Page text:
4. Home staging. A recently over-used low cost marketing band-aid for vacant or occupied homes with longer than normal market times. Buyers have said enough of the non-professional usage of assorted leftover props placed around a for-sale home to make it supposedly homey. Buyers say, market it as it is and clear out the tired silk flowers and stale potpourri. 
  5. Indoor-outdoor carpet. The staples of quick-fix home sellers for basements, balconies, screened porches and lanai’s, buyers have said enough. Many have told agents that inexpensive indoor-outdoor carpet is visual pollution and often masks flaws in a home. 
  6. Track lighting. Thought of by homeowners to be a quick way to get an art gallery look, many prospective buyers usually take them out and discount their appeal. As one Gen-X home buyer said, “Why do sellers install them when they don’t really have any interesting artwork or architectural features to spotlight? They bring undue attention to nothing.”

Thanks to Mark Nash. Originally published in Realty Times 12/31/2008


Kim’s Big Johnson College Bowl Mania Is Here!

December 6, 2008

bigjohnsonGet In On Kim’s Big Johnson College Bowl Mania!!!

You know if it has three (!!!) exclamation points, and is written in red, it’s gotta be good.

This contest involves choosing the winning team for each of the 34 (yes, now it’s 34!) upcoming college football Bowl Games, to be played between December 20 and January 8. In addition to choosing the winning teams, you have to assign a Confidence Points factor of 1 to 34 to each game – your personal view of how certain you are of the outcome of each game. If you have high confidence in your choice, you give that game a high value; conversely, if you have no idea which team might win, you would assign a low value. If the team you pick wins, you get the points you assigned. For a tiebreaker, you have to guess the score of the BCS Championship game.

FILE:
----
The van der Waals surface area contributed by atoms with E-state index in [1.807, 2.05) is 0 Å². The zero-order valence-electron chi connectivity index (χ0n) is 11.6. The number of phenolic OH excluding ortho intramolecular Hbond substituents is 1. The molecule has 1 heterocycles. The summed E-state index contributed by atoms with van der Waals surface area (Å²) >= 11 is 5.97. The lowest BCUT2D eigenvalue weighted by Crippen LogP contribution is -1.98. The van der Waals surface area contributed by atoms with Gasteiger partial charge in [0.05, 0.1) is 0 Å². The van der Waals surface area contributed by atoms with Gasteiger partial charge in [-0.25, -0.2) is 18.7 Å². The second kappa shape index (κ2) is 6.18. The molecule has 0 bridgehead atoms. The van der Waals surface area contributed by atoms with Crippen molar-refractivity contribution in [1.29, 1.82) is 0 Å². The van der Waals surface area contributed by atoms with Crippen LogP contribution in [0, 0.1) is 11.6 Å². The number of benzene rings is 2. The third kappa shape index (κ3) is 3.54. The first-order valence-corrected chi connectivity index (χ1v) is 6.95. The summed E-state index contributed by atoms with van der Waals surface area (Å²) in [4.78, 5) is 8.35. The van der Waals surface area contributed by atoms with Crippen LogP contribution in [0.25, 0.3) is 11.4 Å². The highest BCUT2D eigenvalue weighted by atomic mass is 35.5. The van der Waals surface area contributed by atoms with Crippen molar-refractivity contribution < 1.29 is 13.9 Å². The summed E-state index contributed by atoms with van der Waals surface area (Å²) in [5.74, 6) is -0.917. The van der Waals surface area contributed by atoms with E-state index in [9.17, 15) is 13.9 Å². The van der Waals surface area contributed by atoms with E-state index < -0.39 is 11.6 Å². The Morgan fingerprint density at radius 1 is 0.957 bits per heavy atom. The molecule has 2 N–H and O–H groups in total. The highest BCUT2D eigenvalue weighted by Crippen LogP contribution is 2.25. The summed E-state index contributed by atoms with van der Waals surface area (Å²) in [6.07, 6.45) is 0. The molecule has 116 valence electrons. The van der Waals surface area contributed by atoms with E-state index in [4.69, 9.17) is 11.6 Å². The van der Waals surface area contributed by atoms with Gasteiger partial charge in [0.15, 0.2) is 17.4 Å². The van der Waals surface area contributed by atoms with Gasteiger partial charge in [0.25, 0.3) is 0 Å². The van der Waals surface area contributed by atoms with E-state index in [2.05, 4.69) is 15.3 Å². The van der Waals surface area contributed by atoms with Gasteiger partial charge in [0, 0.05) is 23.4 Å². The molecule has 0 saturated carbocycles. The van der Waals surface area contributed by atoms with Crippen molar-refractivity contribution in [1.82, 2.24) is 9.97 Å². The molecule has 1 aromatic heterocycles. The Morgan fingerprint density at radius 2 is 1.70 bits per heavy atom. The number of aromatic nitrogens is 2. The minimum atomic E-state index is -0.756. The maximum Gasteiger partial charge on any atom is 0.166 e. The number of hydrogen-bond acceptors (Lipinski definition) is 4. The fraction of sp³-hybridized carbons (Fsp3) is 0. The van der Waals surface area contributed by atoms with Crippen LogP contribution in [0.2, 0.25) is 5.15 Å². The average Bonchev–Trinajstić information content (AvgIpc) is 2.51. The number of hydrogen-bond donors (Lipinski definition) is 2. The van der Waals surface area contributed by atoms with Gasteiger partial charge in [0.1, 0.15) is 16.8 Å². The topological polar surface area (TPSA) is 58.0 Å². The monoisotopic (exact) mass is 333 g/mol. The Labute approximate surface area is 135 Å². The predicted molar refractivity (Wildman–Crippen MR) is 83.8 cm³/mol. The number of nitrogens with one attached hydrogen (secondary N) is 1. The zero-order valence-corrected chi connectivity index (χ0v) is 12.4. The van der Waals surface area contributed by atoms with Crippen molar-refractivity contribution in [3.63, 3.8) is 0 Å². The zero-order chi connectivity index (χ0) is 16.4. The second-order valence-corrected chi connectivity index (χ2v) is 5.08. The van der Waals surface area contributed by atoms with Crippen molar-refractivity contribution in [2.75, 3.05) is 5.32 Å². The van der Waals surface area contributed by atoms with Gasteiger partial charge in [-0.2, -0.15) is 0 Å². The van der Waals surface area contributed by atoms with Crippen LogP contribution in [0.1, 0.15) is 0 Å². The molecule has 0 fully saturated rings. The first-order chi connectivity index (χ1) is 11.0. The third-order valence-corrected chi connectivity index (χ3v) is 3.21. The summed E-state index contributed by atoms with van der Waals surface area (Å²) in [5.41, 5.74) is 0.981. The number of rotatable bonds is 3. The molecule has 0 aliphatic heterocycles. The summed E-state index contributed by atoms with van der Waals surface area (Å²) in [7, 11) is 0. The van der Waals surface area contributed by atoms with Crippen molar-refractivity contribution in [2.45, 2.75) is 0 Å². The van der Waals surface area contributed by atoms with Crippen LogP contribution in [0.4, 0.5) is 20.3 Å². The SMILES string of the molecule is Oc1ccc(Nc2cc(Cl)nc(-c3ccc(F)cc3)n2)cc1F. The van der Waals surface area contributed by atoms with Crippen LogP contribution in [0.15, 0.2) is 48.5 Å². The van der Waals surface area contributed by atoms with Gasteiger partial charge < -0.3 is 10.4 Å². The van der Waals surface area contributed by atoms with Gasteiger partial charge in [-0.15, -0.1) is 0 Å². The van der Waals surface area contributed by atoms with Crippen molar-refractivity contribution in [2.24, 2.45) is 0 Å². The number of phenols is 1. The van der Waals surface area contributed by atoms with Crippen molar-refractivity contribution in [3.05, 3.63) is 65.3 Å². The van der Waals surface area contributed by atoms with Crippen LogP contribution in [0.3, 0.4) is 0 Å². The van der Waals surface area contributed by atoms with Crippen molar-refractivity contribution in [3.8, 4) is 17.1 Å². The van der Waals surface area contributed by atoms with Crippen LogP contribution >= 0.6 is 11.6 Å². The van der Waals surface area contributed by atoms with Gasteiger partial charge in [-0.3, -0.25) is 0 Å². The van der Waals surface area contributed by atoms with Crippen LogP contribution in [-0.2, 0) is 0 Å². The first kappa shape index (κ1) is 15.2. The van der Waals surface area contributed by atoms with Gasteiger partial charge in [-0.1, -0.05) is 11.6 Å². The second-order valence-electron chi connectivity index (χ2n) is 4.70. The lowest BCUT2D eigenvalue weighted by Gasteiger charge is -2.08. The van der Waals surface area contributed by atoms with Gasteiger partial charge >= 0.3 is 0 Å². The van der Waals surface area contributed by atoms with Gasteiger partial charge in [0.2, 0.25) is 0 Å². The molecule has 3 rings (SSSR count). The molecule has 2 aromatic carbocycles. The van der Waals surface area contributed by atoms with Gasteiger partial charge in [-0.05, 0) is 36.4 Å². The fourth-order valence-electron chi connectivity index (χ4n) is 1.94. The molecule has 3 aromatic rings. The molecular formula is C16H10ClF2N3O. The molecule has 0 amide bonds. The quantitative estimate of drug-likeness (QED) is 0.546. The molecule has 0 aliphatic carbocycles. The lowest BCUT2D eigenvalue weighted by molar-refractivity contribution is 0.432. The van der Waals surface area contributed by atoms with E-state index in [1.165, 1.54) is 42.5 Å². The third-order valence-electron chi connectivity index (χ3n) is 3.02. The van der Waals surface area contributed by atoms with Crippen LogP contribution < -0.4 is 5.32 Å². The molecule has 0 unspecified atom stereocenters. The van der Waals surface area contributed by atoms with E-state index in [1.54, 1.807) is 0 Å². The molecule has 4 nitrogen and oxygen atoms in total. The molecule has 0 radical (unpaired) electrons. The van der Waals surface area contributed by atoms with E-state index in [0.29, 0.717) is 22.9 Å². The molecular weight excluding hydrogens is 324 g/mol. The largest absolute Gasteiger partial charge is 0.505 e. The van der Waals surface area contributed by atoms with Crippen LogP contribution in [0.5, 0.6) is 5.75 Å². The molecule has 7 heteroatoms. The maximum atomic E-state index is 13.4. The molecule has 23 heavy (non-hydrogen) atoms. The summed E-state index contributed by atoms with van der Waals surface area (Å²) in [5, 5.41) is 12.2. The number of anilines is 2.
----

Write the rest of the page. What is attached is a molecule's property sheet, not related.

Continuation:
nanoThe contest will feature a small prize of some sort – probably involving chocolate – to everyone who beats me, and an engraved 8GB iPod Nano (your choice of color) to the top scorer. Second prize is a 1 pound tin of Mrs. Hanes Moravian Sugar Crisp Cookies. Mmmmmmm . . .

If your entry is really hot, you might win something from ESPN, too, but who cares? The Big Johnson is special!

You enter the contest by going to the ESPN website and follow the instructions below. There is no cost. You are welcome to invite your friends – any friend of yours is a friend of mine.